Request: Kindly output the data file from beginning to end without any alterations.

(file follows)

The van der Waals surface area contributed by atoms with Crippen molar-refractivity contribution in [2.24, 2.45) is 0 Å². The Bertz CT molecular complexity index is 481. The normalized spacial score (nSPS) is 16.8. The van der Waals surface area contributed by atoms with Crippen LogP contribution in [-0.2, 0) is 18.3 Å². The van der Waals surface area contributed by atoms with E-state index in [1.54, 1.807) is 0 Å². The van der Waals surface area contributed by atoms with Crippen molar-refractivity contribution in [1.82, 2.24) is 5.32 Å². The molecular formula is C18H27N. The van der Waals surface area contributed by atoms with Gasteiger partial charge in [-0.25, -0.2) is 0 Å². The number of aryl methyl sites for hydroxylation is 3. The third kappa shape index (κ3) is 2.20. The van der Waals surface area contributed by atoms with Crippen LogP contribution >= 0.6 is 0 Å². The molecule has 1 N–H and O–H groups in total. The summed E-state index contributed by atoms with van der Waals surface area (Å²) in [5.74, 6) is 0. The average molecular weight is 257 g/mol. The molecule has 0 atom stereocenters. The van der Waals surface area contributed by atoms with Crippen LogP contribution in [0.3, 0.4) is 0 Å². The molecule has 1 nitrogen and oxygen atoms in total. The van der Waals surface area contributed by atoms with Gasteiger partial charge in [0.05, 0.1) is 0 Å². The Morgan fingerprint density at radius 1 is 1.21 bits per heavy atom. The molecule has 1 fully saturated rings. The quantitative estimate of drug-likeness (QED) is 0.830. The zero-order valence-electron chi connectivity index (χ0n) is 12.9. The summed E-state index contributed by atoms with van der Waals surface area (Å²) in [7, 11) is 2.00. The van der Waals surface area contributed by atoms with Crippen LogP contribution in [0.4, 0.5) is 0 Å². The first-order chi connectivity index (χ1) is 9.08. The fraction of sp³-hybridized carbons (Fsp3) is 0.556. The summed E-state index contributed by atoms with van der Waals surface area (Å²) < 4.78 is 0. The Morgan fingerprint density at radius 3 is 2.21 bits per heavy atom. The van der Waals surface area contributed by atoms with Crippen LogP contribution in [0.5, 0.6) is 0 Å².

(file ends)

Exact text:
The van der Waals surface area contributed by atoms with Crippen molar-refractivity contribution in [2.24, 2.45) is 0 Å². The Bertz CT molecular complexity index is 481. The normalized spacial score (nSPS) is 16.8. The van der Waals surface area contributed by atoms with Crippen LogP contribution in [-0.2, 0) is 18.3 Å². The van der Waals surface area contributed by atoms with E-state index in [1.54, 1.807) is 0 Å². The van der Waals surface area contributed by atoms with Crippen molar-refractivity contribution in [1.82, 2.24) is 5.32 Å². The molecular formula is C18H27N. The van der Waals surface area contributed by atoms with Gasteiger partial charge in [-0.25, -0.2) is 0 Å². The number of aryl methyl sites for hydroxylation is 3. The third kappa shape index (κ3) is 2.20. The van der Waals surface area contributed by atoms with Crippen LogP contribution >= 0.6 is 0 Å². The molecule has 1 N–H and O–H groups in total. The summed E-state index contributed by atoms with van der Waals surface area (Å²) in [5.74, 6) is 0. The average molecular weight is 257 g/mol. The molecule has 0 atom stereocenters. The van der Waals surface area contributed by atoms with Crippen LogP contribution in [0.3, 0.4) is 0 Å². The molecule has 1 nitrogen and oxygen atoms in total. The van der Waals surface area contributed by atoms with Gasteiger partial charge in [0.05, 0.1) is 0 Å². The Morgan fingerprint density at radius 1 is 1.21 bits per heavy atom. The molecule has 1 fully saturated rings. The quantitative estimate of drug-likeness (QED) is 0.830. The zero-order valence-electron chi connectivity index (χ0n) is 12.9. The summed E-state index contributed by atoms with van der Waals surface area (Å²) in [7, 11) is 2.00. The van der Waals surface area contributed by atoms with Crippen LogP contribution in [0.4, 0.5) is 0 Å². The first-order chi connectivity index (χ1) is 9.08. The fraction of sp³-hybridized carbons (Fsp3) is 0.556. The summed E-state index contributed by atoms with van der Waals surface area (Å²) < 4.78 is 0. The Morgan fingerprint density at radius 3 is 2.21 bits per heavy atom. The van der Waals surface area contributed by atoms with Crippen LogP contribution in [0.5, 0.6) is 0 Å².